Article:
Before we can move onto step 6, “Placing Positives Values at the Center of Our Lives,” we really need to come into “Mindful Awareness of What Addiction is.” It’s easy to delude ourselves when the scientists define 10 types of addictions, and our particular one does not come up on their list.
- Opiates ( like pain killers, heroine, morphine, ketamine)
- Anti Anxiety Sedatives
- Psycho Stimulants (like speed or cocaine)
- Amphetamine (like ecstasy)
- Hallucinogens (like LSD)
If you only want to believe what the scientists say then how about reflecting on this: Scientists state that for something to be an addiction it must have the following characteristics…
- It must be a repeated behaviour that results in distress or negative impact
- You continue to repeat the behaviour despite the fact it will cause distress
- You have a state of physiological need such that physiological signs occur when you stop taking them, and these physiological signs also includes depression, anxiety disorder, anger
- You experience stress when you try to stop
- You exhibit behaviours of lying, or concealing behaviours (whenever you participate in the addictive behaviour and do not want others to see that you are concealing something)
- You behaviour is persistent, and you have not been able to cut back or stop
- You may be able to stop the behaviour but relapse
Scientists also claim that before something can be considered addicting it must have the characteristic of a brain disorder. And because addiction is classified as a brain disorder, addiction can be cured.
While gambling has been added to the scientists’ list of addiction, we still have some way to go to have sugar, food, sex, internet, shopping and many other things included. Meanwhile these categories may not have been scientifically proved to be an addiction, but don’t kid yourselves—they can produce the above characteristics.
The Eight Steps
- Step one: Accepting that this human life will bring suffering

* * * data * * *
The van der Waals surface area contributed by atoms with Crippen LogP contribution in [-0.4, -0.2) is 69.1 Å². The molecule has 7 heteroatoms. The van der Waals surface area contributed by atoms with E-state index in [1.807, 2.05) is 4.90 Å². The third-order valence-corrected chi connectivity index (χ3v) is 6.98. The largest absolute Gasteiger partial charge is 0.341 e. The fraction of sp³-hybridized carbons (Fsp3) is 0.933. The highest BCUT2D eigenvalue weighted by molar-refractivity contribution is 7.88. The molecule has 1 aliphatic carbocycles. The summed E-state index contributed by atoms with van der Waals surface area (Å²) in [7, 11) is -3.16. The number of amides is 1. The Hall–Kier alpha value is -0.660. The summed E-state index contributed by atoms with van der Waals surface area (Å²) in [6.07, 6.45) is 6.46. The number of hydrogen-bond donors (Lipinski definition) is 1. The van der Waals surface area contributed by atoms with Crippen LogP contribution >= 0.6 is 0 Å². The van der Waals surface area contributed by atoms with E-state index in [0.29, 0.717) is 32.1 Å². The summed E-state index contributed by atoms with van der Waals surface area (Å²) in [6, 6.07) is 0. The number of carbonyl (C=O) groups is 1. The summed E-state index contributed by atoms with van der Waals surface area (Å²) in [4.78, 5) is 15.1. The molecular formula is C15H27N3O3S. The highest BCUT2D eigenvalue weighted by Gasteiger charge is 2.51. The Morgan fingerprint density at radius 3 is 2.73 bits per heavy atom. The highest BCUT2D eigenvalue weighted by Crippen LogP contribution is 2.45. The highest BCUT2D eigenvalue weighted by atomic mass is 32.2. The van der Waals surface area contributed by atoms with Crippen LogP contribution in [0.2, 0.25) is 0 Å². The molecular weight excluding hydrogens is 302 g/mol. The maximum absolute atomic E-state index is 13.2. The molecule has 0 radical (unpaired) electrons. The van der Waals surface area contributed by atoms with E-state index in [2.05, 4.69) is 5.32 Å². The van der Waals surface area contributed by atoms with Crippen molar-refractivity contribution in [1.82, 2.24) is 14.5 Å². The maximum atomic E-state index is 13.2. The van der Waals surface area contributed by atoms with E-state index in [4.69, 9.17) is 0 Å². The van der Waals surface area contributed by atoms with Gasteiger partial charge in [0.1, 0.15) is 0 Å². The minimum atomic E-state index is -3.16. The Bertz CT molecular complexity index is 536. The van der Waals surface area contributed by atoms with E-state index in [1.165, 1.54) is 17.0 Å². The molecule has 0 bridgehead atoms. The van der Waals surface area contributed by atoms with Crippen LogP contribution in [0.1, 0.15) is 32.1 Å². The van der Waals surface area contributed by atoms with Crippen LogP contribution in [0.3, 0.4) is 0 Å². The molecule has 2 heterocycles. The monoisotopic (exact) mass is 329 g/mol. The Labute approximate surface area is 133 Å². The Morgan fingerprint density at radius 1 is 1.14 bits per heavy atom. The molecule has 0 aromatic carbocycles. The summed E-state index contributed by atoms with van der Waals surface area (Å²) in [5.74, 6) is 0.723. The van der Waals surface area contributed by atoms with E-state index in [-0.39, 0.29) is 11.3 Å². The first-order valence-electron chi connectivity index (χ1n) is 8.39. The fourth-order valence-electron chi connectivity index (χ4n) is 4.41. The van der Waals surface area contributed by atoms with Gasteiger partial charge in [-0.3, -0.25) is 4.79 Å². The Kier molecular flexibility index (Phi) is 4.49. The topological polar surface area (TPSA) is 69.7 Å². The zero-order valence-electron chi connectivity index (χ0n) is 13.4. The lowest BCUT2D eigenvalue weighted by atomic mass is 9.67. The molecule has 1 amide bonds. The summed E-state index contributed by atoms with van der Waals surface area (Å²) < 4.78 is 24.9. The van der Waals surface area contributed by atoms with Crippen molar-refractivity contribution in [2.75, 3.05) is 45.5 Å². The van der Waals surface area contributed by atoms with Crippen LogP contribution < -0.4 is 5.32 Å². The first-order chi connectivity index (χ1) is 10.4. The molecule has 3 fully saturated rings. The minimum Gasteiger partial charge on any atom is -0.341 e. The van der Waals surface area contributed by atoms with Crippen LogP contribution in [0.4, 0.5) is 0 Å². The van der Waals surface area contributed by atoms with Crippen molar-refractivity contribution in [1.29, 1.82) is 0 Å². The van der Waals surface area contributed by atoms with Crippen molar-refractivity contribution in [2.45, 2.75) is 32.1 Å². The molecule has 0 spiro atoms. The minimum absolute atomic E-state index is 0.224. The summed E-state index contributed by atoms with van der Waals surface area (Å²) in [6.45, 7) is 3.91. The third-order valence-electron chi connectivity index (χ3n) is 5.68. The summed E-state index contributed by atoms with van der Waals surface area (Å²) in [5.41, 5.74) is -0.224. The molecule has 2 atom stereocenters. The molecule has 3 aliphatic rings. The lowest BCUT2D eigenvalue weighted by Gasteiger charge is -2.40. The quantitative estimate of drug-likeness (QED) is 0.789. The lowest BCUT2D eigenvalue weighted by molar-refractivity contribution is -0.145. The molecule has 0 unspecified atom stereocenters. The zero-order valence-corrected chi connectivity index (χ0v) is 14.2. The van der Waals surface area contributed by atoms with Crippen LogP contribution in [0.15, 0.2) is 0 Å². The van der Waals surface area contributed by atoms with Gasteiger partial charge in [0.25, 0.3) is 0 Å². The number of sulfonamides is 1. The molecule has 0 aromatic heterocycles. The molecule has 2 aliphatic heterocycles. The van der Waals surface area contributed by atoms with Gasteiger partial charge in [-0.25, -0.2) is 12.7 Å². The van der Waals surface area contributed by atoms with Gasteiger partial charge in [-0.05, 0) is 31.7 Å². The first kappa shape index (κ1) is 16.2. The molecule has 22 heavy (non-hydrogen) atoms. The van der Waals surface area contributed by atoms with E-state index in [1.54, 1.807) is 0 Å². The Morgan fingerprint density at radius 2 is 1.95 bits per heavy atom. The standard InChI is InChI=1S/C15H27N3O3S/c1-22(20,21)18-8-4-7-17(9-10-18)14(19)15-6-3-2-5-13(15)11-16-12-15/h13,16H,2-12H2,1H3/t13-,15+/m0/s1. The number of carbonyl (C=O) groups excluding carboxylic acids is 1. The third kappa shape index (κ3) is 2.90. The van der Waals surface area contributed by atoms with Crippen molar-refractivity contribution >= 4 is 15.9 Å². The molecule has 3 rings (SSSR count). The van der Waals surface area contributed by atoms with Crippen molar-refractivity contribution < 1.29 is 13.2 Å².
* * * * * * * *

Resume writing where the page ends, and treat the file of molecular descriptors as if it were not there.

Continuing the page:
- Step two: Seeing how we can create extra suffering in our lives
- Step three: Embracing impermanence to show us that our suffering can end
- Step four: Being willing to step onto the path of recovery and discover freedom
- Step five: Transforming our speech, actions and livelihood and Mindful awareness of what addiction is
- Step six: Placing positive values at the centre of our lives and Step six: Another look
- Step seven: Making every effort to stay on the path of recovery
- Step eight: Helping others to share the benefits we have gained
Addiction or not, what we can agree on that mindfulness has a lot to contribute to dis-ease. Statistics have proved that drug addiction and alcoholism has a profound impact on the frontal cortex in the brain, which is responsible for behaviour, shrinking it to the same size as that of someone with schizophrenia. And scientific evidence also proves that mindfulness has a profound impact on the frontal cortex. MRI scans on a brain that has been exposed to an 8 week mindfulness course show that the amygdala shrinks, which impacts the pre frontal cortex that is responsible for decision making, concentration and awareness.
The reality is that addiction is all the same, there is just different labels for them. The initial trigger that prompted us to turn towards a substance, was about us turning away from our present experience wether it be a negative or positive one.
Admittedly certain behaviours can be harmful, but not addictive. However if we repeat them over and over again, and act out some of the characteristics above, I think we have to accept that we do have an addiction that needs paying Mindful Awareness too.
Especially if it is at the center of your life. What I mean by that is;
- What do you spend most of your time thinking about?
- What thoughts frequent your mind?
- What do you spend a lot of your time doing?
- What do you spend your money on?
There is not one cure for substance abuse, substance misuse and I include sugar, food, sex, internet as substances. In fact it’s claimed that sugar is 8 times more addictive than cocaine. And it has as many harmful impacts like, diabetes, obesity and high blood pressure.
However I invite you to place Mindfulness at the center of your thoughts and be open to see what happens. Those of you who have had addictive behaviours, know very well what has been the material of your thoughts, what has occupied your mind.
What would it mean to put the breath at the center of your thoughts?
What would it mean to disappear into your breath rather than disappearing into your thoughts?
More on placing positive qualities at the center of your life next month.
For a free sample of the book study and 21 meditations of Eight Step Recovery – Using The Buddha’s Teachings To Overcome Addiction please email: email@example.com
“What would it mean to put the breath at the center of your thoughts? What would it mean to disappear into your breath rather than disappearing into your thoughts?”
For someone who is just starting to wrap their head around what it means to “bring your attention back to the breath” when my neurotic mind wanders, and how powerful that could be to exercise that control, I really appreciated that quote, and this article. Thanks!